Chamamanda Adichie’s TED Talk on ‘the danger of the single story’ is incredibly powerful and was an excellent introduction for me into the issue of ethnic diversity in publishing. The point: how important it is for people to read themselves in stories but also the power of publishing to reinforce narratives and the moral imperative to work to change this story.
Jacaranda is a small, London based publisher run by two black women. Their ethos and mission is a direct response to the problems identified by Adiche. I had the pleasure of hearing from Jazzmine Breary, one half of Jacaranda, last night and left feeling optimistic about the future but angry at our present.
What follows is a personal attempt to amalgamate what was said by Jazzmine and Frances (one of Jacaranda’s authors’) with what I understand of the state of the publishing industry and the route to greater diversity.
Diversity for Jacaranda is writing by anyone, for anyone, about anything. This final qualifier is something which I have considered before. Black authors writing about being black is obviously an improvement on no black authors. However, in my mind true diversity is intrinsically linked with freedom. Black authors should not need to write about ‘black subjects’. As Frances succinctly put it ‘black is not a genre’.
Frances herself writes commercial women’s fiction. Her protagonist is black and the bulk of the novel takes place in Ghana (bear in mind I have not read this book) despite this the novel is primarily a romance novel. All that separates it from others in its genre is the blackness of its author and of its protagonist. The fight which Jazzmine describes regarding the placement of this novel within bookshops was eye opening. Resisting assumptions about the target audience and the content of the novel to gain Frances’s story its proper place beside other commercial women’s fiction has paid off.
When asked about the current state of diversity in publishing Jazzmine reflected that the high risk nature of doing anything new, particularly in an industry as volatile as publishing, forms a barrier to diversity for larger publishing houses. She therefore sees the role of Jacaranda as that of trailblazer. If this tiny publishing house can demonstrate the viability of diverse publishing then others will soon pick up the mantle. This is already beginning to happen. Dan Keiran of Unbound discussed The Good Immigrant as proving that there was a ‘burgeoning market’ for more diverse books. [https://www.thebookseller.com/news/dan-kieran-diversity-703936] The anthology was enormously successful through crowdfunding before it was picked up by Penguin Random House. For me this is a key example of the wariness of big publishers surrounding new ventures. They want diversity buy are only willing to invest when it has been a tried and tested success. This, therefore, is part of the task of publishing houses like Jacaranda. There is a pressure to demonstrate the financial legitimacy of their ventures and can only hope that eventually everyone else will follow suit.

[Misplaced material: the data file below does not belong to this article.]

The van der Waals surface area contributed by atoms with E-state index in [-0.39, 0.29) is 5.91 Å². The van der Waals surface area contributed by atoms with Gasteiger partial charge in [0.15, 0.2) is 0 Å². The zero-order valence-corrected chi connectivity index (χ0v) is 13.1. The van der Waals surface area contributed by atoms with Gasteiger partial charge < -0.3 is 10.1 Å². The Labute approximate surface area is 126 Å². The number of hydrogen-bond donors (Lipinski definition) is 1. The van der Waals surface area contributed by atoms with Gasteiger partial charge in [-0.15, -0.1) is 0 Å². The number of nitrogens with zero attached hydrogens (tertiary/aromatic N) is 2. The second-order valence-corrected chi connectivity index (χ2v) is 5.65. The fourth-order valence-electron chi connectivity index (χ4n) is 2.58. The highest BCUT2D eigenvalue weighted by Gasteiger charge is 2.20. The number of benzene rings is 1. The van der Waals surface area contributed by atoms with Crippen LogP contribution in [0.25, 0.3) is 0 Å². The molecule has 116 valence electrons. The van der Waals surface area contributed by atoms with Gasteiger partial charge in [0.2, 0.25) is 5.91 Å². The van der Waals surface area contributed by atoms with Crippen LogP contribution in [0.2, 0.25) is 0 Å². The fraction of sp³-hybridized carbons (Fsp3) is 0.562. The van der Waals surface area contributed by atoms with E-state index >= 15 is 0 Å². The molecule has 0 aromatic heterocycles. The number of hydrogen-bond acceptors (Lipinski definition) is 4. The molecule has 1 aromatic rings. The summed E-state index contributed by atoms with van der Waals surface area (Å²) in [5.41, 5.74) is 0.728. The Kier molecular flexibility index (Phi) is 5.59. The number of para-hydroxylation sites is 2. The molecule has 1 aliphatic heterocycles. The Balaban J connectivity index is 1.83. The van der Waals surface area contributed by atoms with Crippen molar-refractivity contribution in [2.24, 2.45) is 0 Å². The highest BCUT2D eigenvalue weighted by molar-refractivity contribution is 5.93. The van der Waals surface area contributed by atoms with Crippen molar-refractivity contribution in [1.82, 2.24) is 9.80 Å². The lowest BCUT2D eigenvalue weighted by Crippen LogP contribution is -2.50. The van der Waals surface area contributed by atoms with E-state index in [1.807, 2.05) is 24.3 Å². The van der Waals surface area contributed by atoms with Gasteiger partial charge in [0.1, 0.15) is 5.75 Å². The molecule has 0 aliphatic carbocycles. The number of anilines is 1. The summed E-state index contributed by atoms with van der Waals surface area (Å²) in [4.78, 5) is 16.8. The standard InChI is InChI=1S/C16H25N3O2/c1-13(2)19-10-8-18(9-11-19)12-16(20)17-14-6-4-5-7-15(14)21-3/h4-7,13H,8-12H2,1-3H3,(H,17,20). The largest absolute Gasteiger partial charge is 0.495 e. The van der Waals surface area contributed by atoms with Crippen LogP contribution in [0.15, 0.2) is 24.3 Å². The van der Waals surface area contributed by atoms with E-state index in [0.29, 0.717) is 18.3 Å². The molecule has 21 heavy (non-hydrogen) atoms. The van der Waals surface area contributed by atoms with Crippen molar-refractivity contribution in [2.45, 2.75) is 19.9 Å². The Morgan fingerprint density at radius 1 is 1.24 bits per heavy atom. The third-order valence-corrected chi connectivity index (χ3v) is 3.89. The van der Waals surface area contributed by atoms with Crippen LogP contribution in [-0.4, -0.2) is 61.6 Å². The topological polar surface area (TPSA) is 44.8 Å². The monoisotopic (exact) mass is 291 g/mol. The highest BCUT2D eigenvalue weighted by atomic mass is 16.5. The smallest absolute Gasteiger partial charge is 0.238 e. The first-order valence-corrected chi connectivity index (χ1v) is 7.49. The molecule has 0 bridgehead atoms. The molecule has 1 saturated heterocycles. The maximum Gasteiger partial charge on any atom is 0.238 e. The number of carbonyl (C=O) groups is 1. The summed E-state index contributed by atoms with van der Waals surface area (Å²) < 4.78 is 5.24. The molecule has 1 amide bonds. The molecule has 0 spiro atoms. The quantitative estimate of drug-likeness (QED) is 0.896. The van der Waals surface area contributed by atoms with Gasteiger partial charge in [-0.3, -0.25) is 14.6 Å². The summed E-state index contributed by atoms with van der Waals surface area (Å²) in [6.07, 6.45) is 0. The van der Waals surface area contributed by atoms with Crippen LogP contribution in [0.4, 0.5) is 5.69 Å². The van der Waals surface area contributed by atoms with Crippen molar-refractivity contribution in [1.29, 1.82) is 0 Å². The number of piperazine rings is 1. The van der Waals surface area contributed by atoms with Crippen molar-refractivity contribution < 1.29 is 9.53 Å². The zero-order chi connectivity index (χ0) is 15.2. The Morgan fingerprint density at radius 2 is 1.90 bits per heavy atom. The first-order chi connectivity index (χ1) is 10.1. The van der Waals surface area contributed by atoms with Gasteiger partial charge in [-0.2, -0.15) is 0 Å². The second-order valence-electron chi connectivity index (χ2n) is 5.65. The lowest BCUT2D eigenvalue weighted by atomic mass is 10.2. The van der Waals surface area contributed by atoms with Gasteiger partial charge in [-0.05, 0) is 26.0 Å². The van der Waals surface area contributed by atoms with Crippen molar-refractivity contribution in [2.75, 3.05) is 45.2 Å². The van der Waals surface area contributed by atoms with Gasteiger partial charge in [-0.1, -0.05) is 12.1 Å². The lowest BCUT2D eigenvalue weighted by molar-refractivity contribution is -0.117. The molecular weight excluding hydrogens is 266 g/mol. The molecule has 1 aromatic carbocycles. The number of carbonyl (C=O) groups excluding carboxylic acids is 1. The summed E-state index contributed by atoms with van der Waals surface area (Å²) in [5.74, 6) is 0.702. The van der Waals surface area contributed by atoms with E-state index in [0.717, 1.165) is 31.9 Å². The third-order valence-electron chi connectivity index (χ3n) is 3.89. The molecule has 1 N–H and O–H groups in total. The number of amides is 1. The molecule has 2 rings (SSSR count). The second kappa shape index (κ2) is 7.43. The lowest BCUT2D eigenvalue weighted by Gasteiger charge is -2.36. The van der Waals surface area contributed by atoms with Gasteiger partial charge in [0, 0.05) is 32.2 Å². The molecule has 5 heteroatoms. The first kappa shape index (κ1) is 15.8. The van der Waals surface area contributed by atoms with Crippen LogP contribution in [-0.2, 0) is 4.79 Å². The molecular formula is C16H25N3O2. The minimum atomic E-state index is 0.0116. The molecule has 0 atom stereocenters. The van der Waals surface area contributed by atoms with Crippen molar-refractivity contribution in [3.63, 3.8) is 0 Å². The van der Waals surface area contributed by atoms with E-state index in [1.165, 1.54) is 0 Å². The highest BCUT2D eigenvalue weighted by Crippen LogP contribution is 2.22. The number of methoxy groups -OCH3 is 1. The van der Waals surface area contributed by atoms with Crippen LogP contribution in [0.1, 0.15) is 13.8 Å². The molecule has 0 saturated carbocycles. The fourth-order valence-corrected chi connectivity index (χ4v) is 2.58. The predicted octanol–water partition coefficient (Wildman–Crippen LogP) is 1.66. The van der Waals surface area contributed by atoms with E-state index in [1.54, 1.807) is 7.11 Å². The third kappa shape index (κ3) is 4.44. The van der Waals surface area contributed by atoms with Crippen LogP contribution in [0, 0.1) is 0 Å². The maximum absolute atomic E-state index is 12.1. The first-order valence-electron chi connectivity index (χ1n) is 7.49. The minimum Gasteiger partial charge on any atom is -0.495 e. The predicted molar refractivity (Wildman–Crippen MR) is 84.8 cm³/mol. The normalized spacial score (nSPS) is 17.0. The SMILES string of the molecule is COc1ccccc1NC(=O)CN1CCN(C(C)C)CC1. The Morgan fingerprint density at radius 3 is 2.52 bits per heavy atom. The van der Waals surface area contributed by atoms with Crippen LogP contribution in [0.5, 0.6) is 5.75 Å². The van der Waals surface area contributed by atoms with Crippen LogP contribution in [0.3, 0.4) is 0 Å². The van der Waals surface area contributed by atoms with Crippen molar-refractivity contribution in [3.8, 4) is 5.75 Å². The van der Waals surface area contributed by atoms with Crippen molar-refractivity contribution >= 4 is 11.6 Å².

This last point brings out two other key messages which came from the evening. The importance of doing your research and of supporting your emotional/ethical/personal feeling with business based evidence. In Jazzmine’s words ‘legacies don’t last on passion alone’. Her message was a powerful one. Particularly for a person so prone to flights of idealistic fancy. The need to ground your ambitions and sense of what is right in research and evidence has certainly been taken on by this aspiring publisher. It was clear, from what Jazzmine said, that Jacaranda is successful, small but successful, because it combines the passions of authors and publishers with sounds business acumen. In pursuit of their goals, primarily a more diverse publishing industry and book market, they have not sacrificed the quality of their products. Another soundbite from Jazzmine which I enjoyed: ‘don’t lose quality in pursuit of the hype’, a message which I think is particularly relevant in our current media climate.
The final piece of wisdom imparted by Jazzmine and Frances was this: that diversity publishing will only have achieved its goals when no one is talking about it. It seems that Jacaranda and other houses like it will be content when they are just publishers. For this to happen they must continue to produce quality books for everyone, by everyone, about anything. And once these books are produced they must fight to have them placed in booksellers in their rightful place, as genre fiction, or histories, or biographies and not as ‘black’ books. The novelty of a non-white author writing about ‘white themes’ will eventually wear off and race can slip into the background, if that is the author’s ambition, and Jacaranda is working hard to make this happen.
As I mentioned at the beginning I left feeling optimistic about the future and angry about our present. Part of Jacardanda’s success may lie in their not harbouring this same anger, they recognise that change is happening and they seem to have an understanding of why this change is faltering and far too slow. Regardless of what is going on around them they have remained true to their mission of diversity and continue to combine quality, knowledge and passion to get their message into the world.
Frances Mensah Williams’ novel From Pigfoot to Pasta now has a sequel titled Second Helpings and is available from all major retailers.
The TED Talk I mention at the beginning of this post can be found here https://www.ted.com/talks/chimamanda_adichie_the_danger_of_a_single_story?language=en
Some more information about Jacaranda is available here https://www.jacarandabooksartmusic.co.uk/about/